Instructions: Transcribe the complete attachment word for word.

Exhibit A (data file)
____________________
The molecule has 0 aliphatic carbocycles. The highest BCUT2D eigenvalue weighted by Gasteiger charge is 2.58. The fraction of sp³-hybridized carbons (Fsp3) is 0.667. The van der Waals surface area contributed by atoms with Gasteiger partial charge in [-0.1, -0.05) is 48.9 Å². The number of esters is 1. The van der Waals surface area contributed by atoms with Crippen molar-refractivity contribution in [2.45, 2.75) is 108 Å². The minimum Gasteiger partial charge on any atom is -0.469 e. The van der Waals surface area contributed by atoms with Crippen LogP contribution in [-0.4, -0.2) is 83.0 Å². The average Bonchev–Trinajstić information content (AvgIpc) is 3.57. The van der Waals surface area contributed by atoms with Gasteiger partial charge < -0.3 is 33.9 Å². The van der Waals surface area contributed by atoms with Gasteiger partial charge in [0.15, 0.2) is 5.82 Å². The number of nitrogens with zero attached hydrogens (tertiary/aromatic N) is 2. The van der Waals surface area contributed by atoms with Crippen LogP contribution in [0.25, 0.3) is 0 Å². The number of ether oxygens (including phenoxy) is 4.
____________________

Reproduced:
The molecule has 0 aliphatic carbocycles. The highest BCUT2D eigenvalue weighted by Gasteiger charge is 2.58. The fraction of sp³-hybridized carbons (Fsp3) is 0.667. The van der Waals surface area contributed by atoms with Gasteiger partial charge in [-0.1, -0.05) is 48.9 Å². The number of esters is 1. The van der Waals surface area contributed by atoms with Crippen molar-refractivity contribution in [2.45, 2.75) is 108 Å². The minimum Gasteiger partial charge on any atom is -0.469 e. The van der Waals surface area contributed by atoms with Crippen LogP contribution in [-0.4, -0.2) is 83.0 Å². The average Bonchev–Trinajstić information content (AvgIpc) is 3.57. The van der Waals surface area contributed by atoms with Gasteiger partial charge < -0.3 is 33.9 Å². The van der Waals surface area contributed by atoms with Gasteiger partial charge in [0.15, 0.2) is 5.82 Å². The number of nitrogens with zero attached hydrogens (tertiary/aromatic N) is 2. The van der Waals surface area contributed by atoms with Crippen LogP contribution in [0.25, 0.3) is 0 Å². The number of ether oxygens (including phenoxy) is 4.